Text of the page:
So much like the Rules of Golf, there are the Rules of Handicapping. These Rules define a handicap index as "the measure of a player's demonstrated ability calculated against the slope rating of a golf course of standard playing difficulty." This is what you will see when you sign into GHIN.
Your course handicap will determine how many strokes you can subtract from your gross score to get your net score. This course handicap will change based on the slope rating of the course- the three digit number- and the course rating- the two digit number.
For example, Player G has a handicap index of 29.4, and she's playing the red tees of the East and West courses at Bunker Hills, which has a rating of 72.0 and a slope of 126. Her Course Handicap is as follows:
Handicap Index x (Slope Rating/113) + (Course Rating-Par)
29.4 x (126/ 113) +(72.0-72)
29.4 x 1.115 + 0= 32.7
The Rules of Handicapping states that we must round to the nearest whole number. So her Course Handicap is 33. We can now use this handicap number to find her net score.
Did you see that? This past Thursday at the Genesis Scottish Open, Will Zalatoris' ball ended up coming to rest on top of the ball marker of Matt Fitzpatrick. So, what's the ruling?
Zalatoris is allowed to lift his ball, under rule 15.2a(3), which allows for free relief if a ball is in or on a movable obstruction on the putting green. Then Fitzpatrick lifted and moved his mark one putter head out of the way of Zalatoris' line of putt, which is allowed under Rule 15.3c. Finally, Zalatoris was able to place his ball on the estimated spot where the ball finally came to rest. After Zalatoris made his putt, Fitzpatrick moved his marker back to its original position and he too, made the putt.
Sixteen of the last 19 United States Presidents have been known to be avid golfers. Here are a few facts about these "Golfer's in Chiefs":
- TPC Harding Park in San Francisco is named after Warren G. Harding (29th President, 1921-1923)
- FDR (32nd President, 1933-1945) was an avid golfer until he contracted polio at age 39. He is responsible for funding public-works projects, including many municipal golf courses like Bethpage State Park in New York and FDR Golf Club in Philly.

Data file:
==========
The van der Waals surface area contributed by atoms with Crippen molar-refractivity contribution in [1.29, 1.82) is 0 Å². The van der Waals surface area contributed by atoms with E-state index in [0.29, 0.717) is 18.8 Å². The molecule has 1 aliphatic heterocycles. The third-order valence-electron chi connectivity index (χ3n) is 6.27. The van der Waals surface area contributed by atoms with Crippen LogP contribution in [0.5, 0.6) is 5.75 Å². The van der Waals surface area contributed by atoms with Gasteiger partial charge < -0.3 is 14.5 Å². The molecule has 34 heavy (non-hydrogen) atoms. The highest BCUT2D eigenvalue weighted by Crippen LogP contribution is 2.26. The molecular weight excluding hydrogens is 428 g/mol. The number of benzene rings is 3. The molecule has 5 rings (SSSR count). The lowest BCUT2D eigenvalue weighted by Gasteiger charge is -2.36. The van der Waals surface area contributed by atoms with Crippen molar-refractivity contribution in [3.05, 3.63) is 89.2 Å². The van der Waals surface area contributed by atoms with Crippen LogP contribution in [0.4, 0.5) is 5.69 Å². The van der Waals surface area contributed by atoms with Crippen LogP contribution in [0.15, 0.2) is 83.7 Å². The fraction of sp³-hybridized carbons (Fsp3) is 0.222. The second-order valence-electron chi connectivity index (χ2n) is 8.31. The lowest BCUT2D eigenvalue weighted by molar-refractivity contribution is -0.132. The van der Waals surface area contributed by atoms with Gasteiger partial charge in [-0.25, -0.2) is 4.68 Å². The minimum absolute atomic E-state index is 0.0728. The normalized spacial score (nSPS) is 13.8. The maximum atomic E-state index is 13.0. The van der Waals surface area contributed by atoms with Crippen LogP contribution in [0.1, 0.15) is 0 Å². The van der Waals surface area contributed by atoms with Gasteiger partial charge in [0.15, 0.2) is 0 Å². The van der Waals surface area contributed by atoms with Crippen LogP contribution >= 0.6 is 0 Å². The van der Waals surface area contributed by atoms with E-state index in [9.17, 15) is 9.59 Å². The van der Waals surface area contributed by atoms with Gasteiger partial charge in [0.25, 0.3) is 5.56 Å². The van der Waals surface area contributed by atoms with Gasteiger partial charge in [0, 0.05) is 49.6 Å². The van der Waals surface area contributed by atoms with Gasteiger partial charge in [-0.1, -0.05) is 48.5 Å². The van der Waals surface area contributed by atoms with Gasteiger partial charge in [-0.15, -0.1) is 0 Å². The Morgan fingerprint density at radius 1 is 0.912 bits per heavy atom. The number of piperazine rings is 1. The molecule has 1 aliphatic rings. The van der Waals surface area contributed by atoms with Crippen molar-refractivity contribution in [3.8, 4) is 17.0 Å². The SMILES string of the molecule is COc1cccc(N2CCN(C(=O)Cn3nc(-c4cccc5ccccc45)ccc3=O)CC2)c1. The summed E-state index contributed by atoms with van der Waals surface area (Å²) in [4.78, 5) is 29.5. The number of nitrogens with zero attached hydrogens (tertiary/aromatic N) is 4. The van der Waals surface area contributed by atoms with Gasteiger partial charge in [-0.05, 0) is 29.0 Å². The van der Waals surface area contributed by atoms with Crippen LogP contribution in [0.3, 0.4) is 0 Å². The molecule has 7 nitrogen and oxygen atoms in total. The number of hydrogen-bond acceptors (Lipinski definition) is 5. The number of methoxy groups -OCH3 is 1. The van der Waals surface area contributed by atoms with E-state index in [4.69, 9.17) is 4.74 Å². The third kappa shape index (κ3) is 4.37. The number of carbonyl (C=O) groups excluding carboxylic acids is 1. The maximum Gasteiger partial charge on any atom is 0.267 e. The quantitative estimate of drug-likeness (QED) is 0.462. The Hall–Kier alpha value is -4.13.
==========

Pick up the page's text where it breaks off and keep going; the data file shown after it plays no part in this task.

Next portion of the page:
- It's been said that Lyndon B. Johnson (36th President, 1963-1969) used golf rounds to have four plus hours of uninterrupted time to strengthen or sway the opinions of his political friends or foes. This time may have been used to get senators to vote for the Civil Rights Act of 1964.
- George Bush (41st President, 1989-1993) supposedly holds the presidential speed-golf record of 1 hour, 51 minutes for 18 holes for a foursome. His maternal grandfather- George Herbert Walker was president of the USGA and the founder of the Walker Cup.
Player 1 hit her ball into a red penalty area. What's the ruling?
Player 1 has a few options. She can either:
A) Play the ball as it lies without penalty, or,
B) Take relief under Rule 17.1d, which has three different options to choose from (see the diagram on right). A 1-stroke penalty shot must be added to her score
Do you know the origin story for bunkers? The very first bunkers were created by the very first grounds crew- Sheep! Harsh storms and strong winds would blow off the coast of the Scottish Links, causing herds of sheep to dig in and take shelter. Once the storms and wind died down, they would begin roaming around, leaving behind a small sandy hole. Over time, wind and rain would erode this small hole, turning it into a bigger, sandy bunker.
Whether playing in a league, playing for fun, or playing in a tournament, the pace of play should be the same. In fact, time is the major deterrent for those who want to play golf. At Bunker Hills, is should take around 2 hours and 15 minutes to play 9 holes, and 4 hours and 30 minutes to play 18. Here are a few things that you and your group can do to keep up the pace of play:
These are just a few ways you can help keep up the pace of play. It is your responsibility as a golfer to help not just to care for the course, but to help with pace of play. It only takes one group to slow the whole day down. Please be mindful of the groups behind you, and later on in the day.